The protest is dismissed.

/1/ As a preliminary matter, the Navy argues that Sea Containers lacks the necessary direct and substantial interest to qualify as an "interested party" eligible to bring this basis of protest under our Bid Protest Regulations, 4 C.F.R. Sec. 21.0(a) (1991), because the firm was determined ineligible for award. Sea Containers clearly is an interested party to protest alleged defects in the competition itself, since if we sustained this protest, the appropriate remedy could involve a resolicitation in which the protester would be afforded a further opportunity to compete. See East West Research, Inc., B-243224, Mar. 19, 1991, 91-1 CPD Para. 303.

/2/ The protester complains that without all relevant documents it is unable to verify which specification changes were of benefit to Finsam. We find no merit to this complaint. Copies of Finsam's original and BAFO were included in the agency report on the protest. These documents, which contain the specifications of Finsam's offered product, were sufficient for the protester to develop its argument in this area.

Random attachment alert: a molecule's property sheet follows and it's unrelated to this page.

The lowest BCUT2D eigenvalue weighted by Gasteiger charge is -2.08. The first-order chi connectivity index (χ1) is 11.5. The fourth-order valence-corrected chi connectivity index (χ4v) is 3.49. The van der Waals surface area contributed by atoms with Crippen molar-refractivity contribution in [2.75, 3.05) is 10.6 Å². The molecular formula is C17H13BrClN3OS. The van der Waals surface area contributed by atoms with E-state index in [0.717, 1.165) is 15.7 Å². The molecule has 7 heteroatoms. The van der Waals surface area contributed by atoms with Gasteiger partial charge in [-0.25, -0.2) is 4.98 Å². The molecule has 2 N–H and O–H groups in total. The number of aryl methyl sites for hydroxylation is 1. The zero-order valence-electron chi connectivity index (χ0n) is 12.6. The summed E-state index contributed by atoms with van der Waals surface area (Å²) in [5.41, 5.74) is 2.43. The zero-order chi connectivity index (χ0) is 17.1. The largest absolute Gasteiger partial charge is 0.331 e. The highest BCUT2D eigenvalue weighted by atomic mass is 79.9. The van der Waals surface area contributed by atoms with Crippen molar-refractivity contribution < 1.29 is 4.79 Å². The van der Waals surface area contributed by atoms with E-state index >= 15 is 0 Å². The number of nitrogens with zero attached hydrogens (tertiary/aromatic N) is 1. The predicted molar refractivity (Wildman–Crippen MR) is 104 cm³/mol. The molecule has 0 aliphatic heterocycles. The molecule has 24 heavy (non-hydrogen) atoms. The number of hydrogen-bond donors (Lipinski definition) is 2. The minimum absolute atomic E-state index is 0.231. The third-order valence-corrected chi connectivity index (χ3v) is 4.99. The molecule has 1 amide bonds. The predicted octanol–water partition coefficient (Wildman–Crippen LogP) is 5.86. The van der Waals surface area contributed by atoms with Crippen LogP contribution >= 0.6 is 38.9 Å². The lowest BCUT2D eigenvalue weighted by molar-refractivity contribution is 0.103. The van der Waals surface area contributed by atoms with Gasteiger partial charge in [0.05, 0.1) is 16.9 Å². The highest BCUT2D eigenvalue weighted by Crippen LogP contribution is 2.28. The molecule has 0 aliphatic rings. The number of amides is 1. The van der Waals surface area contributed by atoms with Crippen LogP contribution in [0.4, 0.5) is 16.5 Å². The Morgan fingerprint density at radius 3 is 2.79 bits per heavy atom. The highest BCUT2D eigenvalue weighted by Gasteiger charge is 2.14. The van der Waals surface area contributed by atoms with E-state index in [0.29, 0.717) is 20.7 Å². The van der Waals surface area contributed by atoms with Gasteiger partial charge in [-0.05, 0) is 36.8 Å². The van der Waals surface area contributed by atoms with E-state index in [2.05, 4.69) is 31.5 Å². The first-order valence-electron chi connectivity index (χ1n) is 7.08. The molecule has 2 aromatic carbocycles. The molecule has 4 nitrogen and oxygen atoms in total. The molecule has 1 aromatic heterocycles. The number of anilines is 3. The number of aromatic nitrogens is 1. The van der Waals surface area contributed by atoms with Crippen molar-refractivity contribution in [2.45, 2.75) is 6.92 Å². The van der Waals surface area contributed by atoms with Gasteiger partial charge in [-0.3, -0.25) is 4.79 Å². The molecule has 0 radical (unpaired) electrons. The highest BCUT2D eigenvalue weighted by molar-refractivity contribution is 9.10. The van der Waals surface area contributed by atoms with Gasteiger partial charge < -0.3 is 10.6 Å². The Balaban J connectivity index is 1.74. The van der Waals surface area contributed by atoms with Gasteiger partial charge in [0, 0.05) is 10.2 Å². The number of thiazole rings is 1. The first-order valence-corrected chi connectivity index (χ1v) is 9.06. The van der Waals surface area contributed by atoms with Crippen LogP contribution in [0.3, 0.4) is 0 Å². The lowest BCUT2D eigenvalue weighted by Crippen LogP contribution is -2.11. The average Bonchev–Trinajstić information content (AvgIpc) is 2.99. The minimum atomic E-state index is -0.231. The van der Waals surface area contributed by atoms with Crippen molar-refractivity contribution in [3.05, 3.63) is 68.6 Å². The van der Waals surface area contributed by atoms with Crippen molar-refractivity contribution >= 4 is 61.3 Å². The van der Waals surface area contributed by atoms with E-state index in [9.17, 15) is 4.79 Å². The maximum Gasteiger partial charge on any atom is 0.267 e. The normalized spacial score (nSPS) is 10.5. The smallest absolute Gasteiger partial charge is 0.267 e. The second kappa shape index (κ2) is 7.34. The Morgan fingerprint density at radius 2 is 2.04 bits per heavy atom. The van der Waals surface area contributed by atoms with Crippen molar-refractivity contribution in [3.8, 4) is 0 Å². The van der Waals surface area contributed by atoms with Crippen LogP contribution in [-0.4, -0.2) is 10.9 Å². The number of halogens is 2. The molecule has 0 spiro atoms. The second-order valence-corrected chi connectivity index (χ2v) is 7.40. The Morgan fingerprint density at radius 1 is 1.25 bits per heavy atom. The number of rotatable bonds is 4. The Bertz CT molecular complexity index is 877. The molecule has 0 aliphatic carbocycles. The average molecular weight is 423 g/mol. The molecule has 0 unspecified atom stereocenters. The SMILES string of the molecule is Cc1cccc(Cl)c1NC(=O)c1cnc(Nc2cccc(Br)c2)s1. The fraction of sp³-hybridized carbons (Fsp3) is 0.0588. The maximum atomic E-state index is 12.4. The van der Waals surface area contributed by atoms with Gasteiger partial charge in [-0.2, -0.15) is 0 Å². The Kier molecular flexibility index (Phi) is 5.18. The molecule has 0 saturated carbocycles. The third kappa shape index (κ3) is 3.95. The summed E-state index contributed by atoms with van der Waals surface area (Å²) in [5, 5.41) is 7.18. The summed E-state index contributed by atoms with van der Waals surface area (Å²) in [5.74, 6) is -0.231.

/3/ The protester has provided no timely argument that would warrant disturbing MSC's conclusion in this regard and, in any case, the agency's conclusion is correct. Specifically, the delivery schedule and new container requirement for option quantities, qualified by the protester's offer, are material terms of the solicitation. A proposal that fails to satisfy material solicitation terms is unacceptable and may not form the basis for an award. Marisco, Ltd., B-235773, June 26, 1989, 89-2 CPD Para. 8. Sea Containers complains that the agency's explanation of the firm's unacceptability came after award was made. The agency's post-award notification (i.e., 4 days after award) is irrelevant to the determination of the acceptability of the firm's proposal.